31 July 2017
The Gaza Strip is facing immense challenges related to water, sanitation and hygiene (WASH), which pose significant health risks to its 1.8 million residents and constrain socioeconomic development. Groundwater from the coastal aquifer is the only water resource available in the Gaza Strip. However, abstraction from the aquifer stands at four times the aquifer’s recharge rate at 200 MCM/year, and is expected to rise to 260 MCM/year by 2020. In addition, more than 96 per cent of abstracted water is polluted and not fit for human consumption due to high salinity levels from sea water intrusion and high nitrate levels from excessive use of agrochemicals and wastewater infiltration. The water supply in the Gaza Strip is estimated at 90 I/c/d, below acceptable water quantity standards of 100 I/c/d recommended by the World Health Organization (WHO). Furthermore, the absence of sufficient wastewater treatment facilities results in approximately 35 MCM/year of untreated/partially treated wastewater discharged into the sea along the Gaza coast.
The deteriorated WASH situation has been compounded by nine years of blockade and three consecutive destructive wars. The consequences of the last armed conflict in 2014 are still affecting the WASH sector in direct and indirect ways by limiting the capacity to develop and deliver basic needs and services to people living in the Gaza Strip. Fifty days of continuous attacks caused massive destruction, devastation and displacement. Extensive damage to water and wastewater facilities reported by the Coastal Municipalities Water Utilities (MWU) and the Palestinian Water Authority (PWA) has received a preliminary estimate of around US$ 34 million. The reconstruction process is going slowly.
Since the last Israeli military operation (“Protective Edge”, 2014), there has been no household assessment carried out that focused on the operation’s impact on WASH conditions. In light of this, the WASH Cluster needs to conduct a contextual assessment. As such, GVC and the Palestinian Hydrology Group (PHG) proposed to undertake a thorough assessment with the financial and technical support of UNICEF. They evaluated the WASH conditions in the Gaza Strip at the household level, highlighting the diverse consequences suffered by women, men, girls and boys.
The main objective was to assess WASH conditions at the household level in the Gaza Strip while generating a comparative analysis that informed the identification of critical responses and actions. These, in turn, will contribute positively and efficiently to assuring minimum WASH standards for all Gaza Strip residents and thereby reduce health risks.
This assessment was conducted from September 2015 to March 2016 under the framework of the WASH monitoring working group (the technical working group that is part of the WASH Cluster), which was established to coordinate the assessment proposed by GVC, PHG and UNICEF. The framework adopted for this assessment consisted of four main consequent stages: 1) preparation, 2) data collection, 3) data analysis, and 4) report writing. The preparation stage included pre-meetings with the WASH monitoring working group to agree on final objectives, structure and required outputs, and also included the selection of a work team. The data collection stage included a field survey conducted through a prepared questionnaire and supported by complementary data; focus group workshops, observatory reports; and secondary data from previous implemented assessments. The data analysis included the elaboration of indicators.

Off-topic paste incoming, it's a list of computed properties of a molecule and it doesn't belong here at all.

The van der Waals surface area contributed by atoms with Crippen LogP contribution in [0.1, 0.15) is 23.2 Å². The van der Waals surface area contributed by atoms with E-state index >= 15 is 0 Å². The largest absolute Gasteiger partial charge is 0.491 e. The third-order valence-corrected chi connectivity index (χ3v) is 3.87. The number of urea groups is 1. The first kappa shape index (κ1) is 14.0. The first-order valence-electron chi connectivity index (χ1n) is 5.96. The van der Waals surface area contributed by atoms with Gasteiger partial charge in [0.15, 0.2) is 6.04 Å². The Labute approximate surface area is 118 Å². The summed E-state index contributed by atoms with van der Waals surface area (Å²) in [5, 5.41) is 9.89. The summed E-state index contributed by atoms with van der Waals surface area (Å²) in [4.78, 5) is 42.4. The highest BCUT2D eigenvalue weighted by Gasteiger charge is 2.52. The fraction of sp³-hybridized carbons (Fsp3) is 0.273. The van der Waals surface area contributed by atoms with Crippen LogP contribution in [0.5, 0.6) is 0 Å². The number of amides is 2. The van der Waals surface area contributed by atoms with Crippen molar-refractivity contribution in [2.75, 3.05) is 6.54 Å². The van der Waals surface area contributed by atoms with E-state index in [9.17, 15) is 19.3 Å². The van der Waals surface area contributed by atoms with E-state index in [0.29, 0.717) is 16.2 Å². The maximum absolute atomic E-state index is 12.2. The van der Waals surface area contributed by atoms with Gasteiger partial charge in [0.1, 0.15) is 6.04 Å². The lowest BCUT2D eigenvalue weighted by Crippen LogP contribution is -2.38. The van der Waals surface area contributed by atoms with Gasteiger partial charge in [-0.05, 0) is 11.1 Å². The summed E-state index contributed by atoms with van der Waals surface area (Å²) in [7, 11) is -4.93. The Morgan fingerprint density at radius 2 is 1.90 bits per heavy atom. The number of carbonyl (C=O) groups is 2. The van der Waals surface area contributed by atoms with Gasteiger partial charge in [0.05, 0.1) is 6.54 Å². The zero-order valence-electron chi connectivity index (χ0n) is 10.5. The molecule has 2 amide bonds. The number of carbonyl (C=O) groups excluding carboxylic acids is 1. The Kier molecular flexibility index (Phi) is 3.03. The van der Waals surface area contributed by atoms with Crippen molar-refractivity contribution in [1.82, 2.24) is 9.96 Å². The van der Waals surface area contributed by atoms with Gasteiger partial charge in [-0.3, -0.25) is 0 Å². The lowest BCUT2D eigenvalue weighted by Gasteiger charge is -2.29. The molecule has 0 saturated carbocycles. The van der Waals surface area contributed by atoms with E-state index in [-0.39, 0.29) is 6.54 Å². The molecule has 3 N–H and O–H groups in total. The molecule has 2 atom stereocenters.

Sample size for the field survey was calculated on a statistical equation for representativeness. According to the defined criteria, 2,382 households is representative of the total of 303,330 households in the Gaza Strip. Considering that 20 per cent of the implemented questionnaires are excluded in the cleaning process, the total minimum sample size was adjusted and rounded to 3,125 households. The sample was stratified based on governorates and localities and classified into four target groups; internally displaced persons, non-affected, war-affected and WASH-affected, of which the last was proposed by WASH-MWG during implementation of the assessment. Data collection was performed in three phases; 3,977 surveys were implemented after carrying out a testing phase including 624 surveys and 3,166 questionnaires were validated during the data cleaning process. The remaining questionnaires were excluded from the data analysis process.
Forty-seven indicators were developed to explain the findings of WASH conditions at the household level over the whole Gaza Strip with a link to the socio-economic situation before and after the 2014 armed conflict. Seven indicators were related to socio-economic conditions, 19 indicators were related to water, six indicators related to sanitation, and 15 indicators related to hygiene.